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1  Bitcoin / Hardware wallets / Re: Looking for feedback on supply chain attack solution (on-chain 2fa) on: December 29, 2019, 08:26:47 PM
Actually it may already easily be solved by using a multisig of hardware with electrum in just a normal multisig.
Multi-device multi-sig is definitely the direction we should head as it helps a lot. You turn the risk into where their supply chains overlap. It's important to keep a few things in mind:

* All devices must be from different manufacturers. If you do 2 of 3 where two are form the same manufacturer you've lost the supply chain resistance entirely
* If two of the manufacturers use a component in common your supply chain resistance is decreased
* If two of the manufacturers use a secure element in common your supply resistance is gone entirely
* The chances of a similar *wafer producer* being used between any of the components is quite high
* If the same wafer producer is used for the secure elements your supply resistance is gone entirely
* Even if the secure elements are printed using different wafer producers, they may use the same wafer machines. It is not simple but a wafer making machine itself could be updated to modify the secure elements it prints to inject malicious circuits.
* Most importantly, you can never be certain these things aren't happening. On-chain 2FA however is easily verified by looking at the blockchain.

By using on-chain 2FA you're able to "stake" on unrelated supply chains in a way that can only increases security. Throw a key on the iPhone supply chain for instance, or Android. You could even do both, adding as many as you like. Each that you add increases your security. The attacker must infiltrate all of these supply chains to succeed and using existing large supply chains makes the attacker's task much more difficult.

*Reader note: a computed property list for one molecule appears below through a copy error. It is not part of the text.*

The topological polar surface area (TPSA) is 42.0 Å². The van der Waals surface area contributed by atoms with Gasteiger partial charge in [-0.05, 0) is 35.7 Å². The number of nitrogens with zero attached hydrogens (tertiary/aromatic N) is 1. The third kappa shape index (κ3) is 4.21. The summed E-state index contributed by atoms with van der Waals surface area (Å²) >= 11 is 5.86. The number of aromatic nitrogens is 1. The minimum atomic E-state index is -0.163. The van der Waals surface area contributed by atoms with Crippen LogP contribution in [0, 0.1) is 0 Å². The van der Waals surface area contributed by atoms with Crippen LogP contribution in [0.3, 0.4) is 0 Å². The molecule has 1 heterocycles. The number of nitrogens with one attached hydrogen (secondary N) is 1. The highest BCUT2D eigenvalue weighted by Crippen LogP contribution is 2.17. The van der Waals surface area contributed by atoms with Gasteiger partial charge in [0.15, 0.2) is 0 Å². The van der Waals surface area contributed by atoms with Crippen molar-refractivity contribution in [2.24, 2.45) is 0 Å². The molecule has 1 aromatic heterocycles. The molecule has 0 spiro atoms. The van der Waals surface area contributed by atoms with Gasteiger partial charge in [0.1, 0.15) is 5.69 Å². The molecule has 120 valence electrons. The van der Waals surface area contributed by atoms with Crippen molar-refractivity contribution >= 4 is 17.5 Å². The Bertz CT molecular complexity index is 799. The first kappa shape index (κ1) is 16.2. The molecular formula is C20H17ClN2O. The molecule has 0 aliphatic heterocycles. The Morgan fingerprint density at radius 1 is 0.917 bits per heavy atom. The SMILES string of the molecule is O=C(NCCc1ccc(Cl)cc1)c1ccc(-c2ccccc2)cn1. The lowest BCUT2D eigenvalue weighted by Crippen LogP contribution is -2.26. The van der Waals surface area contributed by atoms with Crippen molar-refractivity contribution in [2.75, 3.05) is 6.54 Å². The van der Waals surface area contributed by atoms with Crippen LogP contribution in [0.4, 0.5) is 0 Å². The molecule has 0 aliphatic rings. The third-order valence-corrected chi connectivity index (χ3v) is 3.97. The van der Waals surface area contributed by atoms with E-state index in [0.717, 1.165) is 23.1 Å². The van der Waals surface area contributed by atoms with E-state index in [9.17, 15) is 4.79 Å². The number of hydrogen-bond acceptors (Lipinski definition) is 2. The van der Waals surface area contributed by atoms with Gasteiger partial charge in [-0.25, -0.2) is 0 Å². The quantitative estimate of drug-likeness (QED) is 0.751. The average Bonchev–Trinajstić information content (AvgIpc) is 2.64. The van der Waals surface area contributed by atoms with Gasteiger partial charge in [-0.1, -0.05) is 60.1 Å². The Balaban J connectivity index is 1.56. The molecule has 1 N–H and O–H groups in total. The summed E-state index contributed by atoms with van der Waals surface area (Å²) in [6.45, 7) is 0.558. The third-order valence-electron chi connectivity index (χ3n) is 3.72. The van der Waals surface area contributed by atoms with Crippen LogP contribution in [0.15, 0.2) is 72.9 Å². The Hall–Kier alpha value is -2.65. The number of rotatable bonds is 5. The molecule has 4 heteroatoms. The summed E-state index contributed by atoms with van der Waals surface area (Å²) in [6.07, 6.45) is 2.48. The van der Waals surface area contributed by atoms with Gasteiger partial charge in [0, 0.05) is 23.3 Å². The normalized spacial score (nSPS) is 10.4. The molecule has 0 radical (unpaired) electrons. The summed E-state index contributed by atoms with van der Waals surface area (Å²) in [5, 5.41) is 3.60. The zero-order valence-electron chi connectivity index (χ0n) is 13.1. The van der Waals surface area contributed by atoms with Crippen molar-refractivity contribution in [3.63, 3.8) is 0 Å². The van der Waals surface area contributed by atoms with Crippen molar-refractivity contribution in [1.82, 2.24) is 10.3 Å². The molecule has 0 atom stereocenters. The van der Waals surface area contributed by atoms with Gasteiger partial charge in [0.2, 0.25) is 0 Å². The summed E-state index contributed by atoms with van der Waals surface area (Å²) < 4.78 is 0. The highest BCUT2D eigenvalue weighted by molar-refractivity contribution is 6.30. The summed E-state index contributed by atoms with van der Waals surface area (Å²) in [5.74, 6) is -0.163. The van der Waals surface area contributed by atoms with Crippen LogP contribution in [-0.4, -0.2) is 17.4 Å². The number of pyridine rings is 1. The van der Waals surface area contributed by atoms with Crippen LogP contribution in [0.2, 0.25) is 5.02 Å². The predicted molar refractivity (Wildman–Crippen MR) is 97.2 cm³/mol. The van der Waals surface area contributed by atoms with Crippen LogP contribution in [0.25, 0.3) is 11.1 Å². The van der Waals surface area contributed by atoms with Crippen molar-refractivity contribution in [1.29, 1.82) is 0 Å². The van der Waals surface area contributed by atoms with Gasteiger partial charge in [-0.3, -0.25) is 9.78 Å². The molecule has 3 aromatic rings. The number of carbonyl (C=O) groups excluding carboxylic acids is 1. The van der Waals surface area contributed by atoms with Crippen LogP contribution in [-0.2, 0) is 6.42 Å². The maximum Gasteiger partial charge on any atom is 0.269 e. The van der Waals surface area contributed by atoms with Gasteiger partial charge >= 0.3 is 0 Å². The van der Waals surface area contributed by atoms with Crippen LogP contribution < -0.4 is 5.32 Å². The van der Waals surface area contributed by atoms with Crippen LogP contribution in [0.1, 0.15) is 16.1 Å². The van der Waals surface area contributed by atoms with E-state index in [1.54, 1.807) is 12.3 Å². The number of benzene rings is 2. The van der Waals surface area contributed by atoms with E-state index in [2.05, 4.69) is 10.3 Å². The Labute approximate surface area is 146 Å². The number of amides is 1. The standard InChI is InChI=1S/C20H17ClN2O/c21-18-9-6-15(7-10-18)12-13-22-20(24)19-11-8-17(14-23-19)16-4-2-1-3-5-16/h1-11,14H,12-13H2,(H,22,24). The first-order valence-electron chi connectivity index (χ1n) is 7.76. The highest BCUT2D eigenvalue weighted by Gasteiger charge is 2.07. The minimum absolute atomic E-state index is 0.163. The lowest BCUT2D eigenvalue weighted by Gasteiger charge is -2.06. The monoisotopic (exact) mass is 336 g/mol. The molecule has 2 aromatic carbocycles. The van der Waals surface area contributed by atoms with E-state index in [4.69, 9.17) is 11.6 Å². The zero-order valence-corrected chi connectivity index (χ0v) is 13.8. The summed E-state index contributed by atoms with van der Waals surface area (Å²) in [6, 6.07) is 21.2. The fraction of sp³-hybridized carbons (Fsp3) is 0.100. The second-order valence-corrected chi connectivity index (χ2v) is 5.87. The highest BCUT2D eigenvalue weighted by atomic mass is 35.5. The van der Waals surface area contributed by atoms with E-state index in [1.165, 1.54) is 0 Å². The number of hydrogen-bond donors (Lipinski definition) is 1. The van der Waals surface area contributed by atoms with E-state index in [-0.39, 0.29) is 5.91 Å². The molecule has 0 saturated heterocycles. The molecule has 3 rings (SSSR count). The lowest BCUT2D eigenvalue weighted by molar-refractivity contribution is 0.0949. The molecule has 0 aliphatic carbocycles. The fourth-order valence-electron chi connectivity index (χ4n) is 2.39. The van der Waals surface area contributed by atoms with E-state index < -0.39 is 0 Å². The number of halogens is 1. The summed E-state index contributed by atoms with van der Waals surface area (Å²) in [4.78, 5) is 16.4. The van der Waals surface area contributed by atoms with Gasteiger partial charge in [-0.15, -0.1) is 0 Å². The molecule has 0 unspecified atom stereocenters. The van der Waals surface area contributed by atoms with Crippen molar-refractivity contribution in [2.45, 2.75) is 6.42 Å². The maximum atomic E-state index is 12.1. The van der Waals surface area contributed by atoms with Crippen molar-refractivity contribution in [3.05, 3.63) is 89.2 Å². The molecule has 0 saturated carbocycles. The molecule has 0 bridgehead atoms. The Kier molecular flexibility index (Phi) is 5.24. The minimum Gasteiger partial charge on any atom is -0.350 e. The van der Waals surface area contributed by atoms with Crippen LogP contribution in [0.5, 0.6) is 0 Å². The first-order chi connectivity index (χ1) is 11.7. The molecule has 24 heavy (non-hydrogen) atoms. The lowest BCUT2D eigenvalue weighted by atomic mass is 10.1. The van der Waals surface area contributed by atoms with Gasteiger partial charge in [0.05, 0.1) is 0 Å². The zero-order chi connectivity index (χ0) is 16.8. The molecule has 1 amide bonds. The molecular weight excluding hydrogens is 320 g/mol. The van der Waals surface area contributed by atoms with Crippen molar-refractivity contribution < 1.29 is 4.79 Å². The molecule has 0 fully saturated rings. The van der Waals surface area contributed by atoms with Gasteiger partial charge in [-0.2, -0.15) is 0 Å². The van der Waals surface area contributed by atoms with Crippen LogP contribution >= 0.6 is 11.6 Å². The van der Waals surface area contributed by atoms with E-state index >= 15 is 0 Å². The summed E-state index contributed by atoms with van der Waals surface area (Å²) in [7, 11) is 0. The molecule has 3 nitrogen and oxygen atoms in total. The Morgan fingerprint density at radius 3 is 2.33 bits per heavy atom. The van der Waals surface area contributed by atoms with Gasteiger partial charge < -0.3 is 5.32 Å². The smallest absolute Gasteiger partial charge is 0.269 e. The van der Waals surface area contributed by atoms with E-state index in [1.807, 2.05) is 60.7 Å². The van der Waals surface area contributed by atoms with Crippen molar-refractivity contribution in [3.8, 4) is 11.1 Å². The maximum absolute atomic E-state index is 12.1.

So really these approaches should be combined. On-chain 2FA plus multi-device multi-sig is an awesome combination of security factors.

Multi-device multi-sig protects you against malicious hardware wallet software while on-chain 2FA protects you against malicious hardware wallet hardware.

Since you're depending on both electrum technologies Gmbh and hardware wallet producers like trezor and ledger to be in kahoots so its really unlikely your funds can be attacked... You can also input numbers to produce a seed and can verify it with a few different websites or an interpreted version of the code (interpreted as apposed to compiled, checking every function).
Creating your own seed phrases and importing them into your hardware wallets is much more secure than letting the devices generate them.

This assurance only works however if you never use the wallet to sign anything and only sign one transaction that withdrawl all the funds. After that the key you created should be considered tainted and never used again.

This is because of the chosen nonce attack.

On-chain 2FA does help mitigate some of the concerns of a chosen nonce attack.
2  Bitcoin / Hardware wallets / Re: Looking for feedback on supply chain attack solution (on-chain 2fa) on: December 29, 2019, 07:56:30 PM
I'd appreciate a diagram too... The text wall added to my headache a bit. You could Mar a lovely state machine/activity diagram.
Ah! An excellent idea. Thanks for reading it man!
3  Bitcoin / Hardware wallets / Re: Looking for feedback on supply chain attack solution (on-chain 2fa) on: December 29, 2019, 07:49:30 PM
Would the second signature be done on a different device or still the hardware wallet though? It wasn't really made clear.
Thanks for the feedback. It would need to be stored off the hardware device completely and never be allowed to touch the hardware device at any point*. Perhaps that could have been made clearer.